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Nursing Home Negligence Lawsuit Alleges Facility Failed To Monitor Patient’s Oxygen Levels

Lawsuit Shows Failure to Monitor Oxygen LevelsIt may have taken a few years, but Alda Gray’s family members – a woman who died at Landmark Care Center in 2010 – have finally taken legal steps against the nursing home. The family members have filed a wrongful death lawsuit after they claim the staff at Landmark Care Center did not respond to Ms. Gray’s respiratory problems in the days before she died.

According to the suit, Alda Gray’s oxygen levels dropped as low as 71 percent. This after her personal physician had made it clear that he wanted Ms. Gray’s oxygen levels at 90 percent. One of the reasons it took as long as it did to file the lawsuit is because the Landmark Care Center did not respond to attempts to settle outside of court.

Oxygen levels of 71 percent?

Low blood oxygen, otherwise known as hypoxemia, means that someone has a lower than normal level of oxygen in his or her blood. The body needs a certain level of oxygen circulating in the blood in order to function properly.

However, a patient is commonly diagnosed with hypoxemia if their oxygen levels are below 90. In that event, some patients may even receive oxygen. In the case of Ms. Gray, the family argues that her oxygen levels dropped to as low as 71 percent. Oftentimes hypoxemia means that the patient suffers from shallow, labored breathing, lethargy, neurological difficulties, bluish skin, numbness, and headaches.

Once the oxygen saturation drops below 80 percent, doctors qualify that as severe hypoxemia. At that point, the oxygen in the blood is so low that it may cause long-term damage to our tissue and can disrupt bodily function. Given that 80 percent is enough to qualify as severe hypoxemia, it might give you just a brief indication of how serious the situation was – yet the staff did not contact her personal physician.

A self-serving attempt to leverage a lawsuit?

The fact that staff members did not react to her low blood oxygen levels is shameful in its own right, but the response from Hyatt Family Facilities might even be worse. The Hyatt Family Facilities owns a number of different nursing homes, including the one in question. While they could have opted to remain quiet and show some degree of dignity, instead they reacted incredulously. They openly wondered why it took almost three years after Ms. Gray died before the family filed a lawsuit.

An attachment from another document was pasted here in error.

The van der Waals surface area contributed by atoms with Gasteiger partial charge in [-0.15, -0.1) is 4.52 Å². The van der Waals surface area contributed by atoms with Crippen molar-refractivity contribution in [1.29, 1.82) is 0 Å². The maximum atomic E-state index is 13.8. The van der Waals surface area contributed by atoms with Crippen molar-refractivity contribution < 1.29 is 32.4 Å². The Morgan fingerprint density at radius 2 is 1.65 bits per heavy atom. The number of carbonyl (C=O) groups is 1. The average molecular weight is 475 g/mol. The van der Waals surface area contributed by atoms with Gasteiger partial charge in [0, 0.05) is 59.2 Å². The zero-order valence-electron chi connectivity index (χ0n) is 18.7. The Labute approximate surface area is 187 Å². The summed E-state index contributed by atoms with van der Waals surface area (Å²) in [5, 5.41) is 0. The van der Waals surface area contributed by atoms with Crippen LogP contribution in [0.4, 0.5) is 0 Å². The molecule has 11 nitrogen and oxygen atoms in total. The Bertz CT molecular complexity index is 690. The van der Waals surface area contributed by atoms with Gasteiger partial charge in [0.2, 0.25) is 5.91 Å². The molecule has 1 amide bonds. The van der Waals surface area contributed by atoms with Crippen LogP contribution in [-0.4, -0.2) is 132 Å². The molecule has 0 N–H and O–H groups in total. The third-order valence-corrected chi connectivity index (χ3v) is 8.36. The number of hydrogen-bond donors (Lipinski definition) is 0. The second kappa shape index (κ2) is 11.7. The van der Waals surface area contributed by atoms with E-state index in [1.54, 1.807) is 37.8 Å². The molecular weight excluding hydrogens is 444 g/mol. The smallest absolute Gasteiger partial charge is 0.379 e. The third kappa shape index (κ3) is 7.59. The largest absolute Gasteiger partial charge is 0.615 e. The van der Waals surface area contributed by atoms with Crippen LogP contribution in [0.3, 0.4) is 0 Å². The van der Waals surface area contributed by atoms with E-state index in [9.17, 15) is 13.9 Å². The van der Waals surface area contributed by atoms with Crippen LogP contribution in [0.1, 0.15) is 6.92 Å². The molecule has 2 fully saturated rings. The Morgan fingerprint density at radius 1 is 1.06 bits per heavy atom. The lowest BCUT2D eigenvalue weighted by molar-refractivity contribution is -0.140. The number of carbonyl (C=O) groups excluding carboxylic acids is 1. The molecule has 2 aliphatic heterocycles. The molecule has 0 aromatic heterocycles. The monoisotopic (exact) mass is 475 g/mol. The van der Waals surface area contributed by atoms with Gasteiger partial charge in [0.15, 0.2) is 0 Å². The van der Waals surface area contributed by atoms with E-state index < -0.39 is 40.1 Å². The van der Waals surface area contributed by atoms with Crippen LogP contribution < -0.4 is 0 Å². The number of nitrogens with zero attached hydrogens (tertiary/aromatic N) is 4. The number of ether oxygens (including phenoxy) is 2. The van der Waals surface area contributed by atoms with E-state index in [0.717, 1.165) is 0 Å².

The response from the president of Hyatt Family Facilities – Randy Hyatt – was that the Hyatt Family Facilities saw the lawsuit as nothing more than an opportunistic attempt to leverage more monetary gain. You read that correctly, the president of the company itself did wonder aloud how family members dared bring forth a lawsuit.

Unfortunately for Mr. Hyatt, the three cases handled by a Department of Social and Human Services investigation in 2011 regarding the Landmark Care Center tend to discredit his statement a bit. Patient deaths were involved in two of those three cases. Interestingly enough, while the Hyatt Family Facilities did challenge the findings of the three investigations, they suspended the employees because of said investigations.

Why it is important to speak out

Perhaps Mr. Hyatt does not understand that for families whose loved ones have been the victim of negligent or abusive nursing home staff, it is not about monetary gain. It is about making sure that the tragic events that happened to people close to them do not occur to someone else. As long as large corporations refuse to pay attention and acknowledge their mistakes otherwise, a lawsuit might be the best and only way to demand change.